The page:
Bankruptcy is expensive. Whether you are in a repayment plan or a Chapter 7 liquidation, court fees, credit counseling fees, and attorney fees can really add up. Some bankruptcy debtors are tempted to “go it alone” and file a bankruptcy case without an attorney. However, before you file a “pro se” bankruptcy, consider how your choice will affect your case.
First, proceeding pro se (Latin meaning “for himself”) does not entitle you to special treatment during your bankruptcy case. The court expects and requires that you file all of the bankruptcy paperwork correctly, obey all of the orders of the bankruptcy court, and follow all of the proper procedures outlined in the Bankruptcy Code, the Federal Rules of Bankruptcy Procedure, as well as in the bankruptcy court’s local rules. These rules are often supplemented by case law and the procedural customs of the trustee and the judge.
Bankruptcy attorneys have studied these laws, cases, and rules during three years in law school, and years afterwards in actual practice representing real clients in bankruptcy court. Bankruptcy debtors benefit from the knowledge and experience of experienced bankruptcy counsel.
Second, the federal and state exemption laws can be very complex. In some cases criminal laws or collection laws may be implicated. Protecting your property is one of the chief goals of the bankruptcy process, and one of the easiest to foul up. Failing to properly protect an asset during bankruptcy could result in the loss of that asset, including a home, vehicle, retirement account, or other valuable property.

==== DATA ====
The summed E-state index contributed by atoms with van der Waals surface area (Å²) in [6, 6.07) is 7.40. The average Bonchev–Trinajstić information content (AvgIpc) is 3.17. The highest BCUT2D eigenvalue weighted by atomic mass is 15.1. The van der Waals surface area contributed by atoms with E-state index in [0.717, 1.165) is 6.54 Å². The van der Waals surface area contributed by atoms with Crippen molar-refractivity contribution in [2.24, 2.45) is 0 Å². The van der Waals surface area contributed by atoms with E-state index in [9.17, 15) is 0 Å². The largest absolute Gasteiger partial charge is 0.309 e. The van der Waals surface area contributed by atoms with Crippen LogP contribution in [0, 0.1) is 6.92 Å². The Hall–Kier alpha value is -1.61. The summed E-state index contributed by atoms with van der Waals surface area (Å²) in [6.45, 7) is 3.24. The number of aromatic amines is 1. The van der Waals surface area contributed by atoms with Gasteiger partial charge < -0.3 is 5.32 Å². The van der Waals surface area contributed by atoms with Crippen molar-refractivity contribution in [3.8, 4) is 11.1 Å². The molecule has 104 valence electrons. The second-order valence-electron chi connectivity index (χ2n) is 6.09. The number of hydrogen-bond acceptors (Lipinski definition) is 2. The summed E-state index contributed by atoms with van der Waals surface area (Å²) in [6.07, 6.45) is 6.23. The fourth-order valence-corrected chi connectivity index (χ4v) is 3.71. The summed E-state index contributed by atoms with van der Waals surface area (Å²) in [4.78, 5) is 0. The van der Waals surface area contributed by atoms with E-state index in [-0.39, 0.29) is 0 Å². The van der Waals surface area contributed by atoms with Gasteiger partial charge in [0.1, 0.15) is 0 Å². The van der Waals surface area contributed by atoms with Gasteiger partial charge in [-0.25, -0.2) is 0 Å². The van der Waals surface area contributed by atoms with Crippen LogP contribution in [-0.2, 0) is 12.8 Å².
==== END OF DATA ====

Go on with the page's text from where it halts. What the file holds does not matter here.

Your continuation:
Third, even if the pro se bankruptcy debtor is able to navigate the bankruptcy procedure and adequately protect her assets, can the case withstand the scrutiny of the bankruptcy trustee? Because the debtor is pro se, the trustee will spend extra time evaluating the case and closely inspecting the bankruptcy paperwork. Frankly, the trustee does not trust the pro se debtor and will assume that the debtor is concealing assets (either on purpose or by honest mistake). Pro se debtors are often placed at the end of the 341 meeting docket and receive “extra attention” from the trustee (never a good thing).
Fourth, a skilled bankruptcy attorney may be reluctant to step into the middle of a pro se case when things go wrong. The case may also degenerate to the point where dismissal or conversion may be the only options.
Bankruptcy cases are being filed in record numbers. The vast majority of bankruptcy cases are processed quickly and efficiently. On the other hand, pro se filings are always red flagged as potential problem cases and receive extra attention – and rightly so! Many of these cases have problems. Some pro se cases result in loss of property, and others have allegations of bankruptcy fraud. Don’t risk your property or your peace of mind. Hire an experienced attorney to guide you safely through the bankruptcy process.
For a free bankruptcy consultation, contact the offices of Haines & Krieger at 702-880-5554.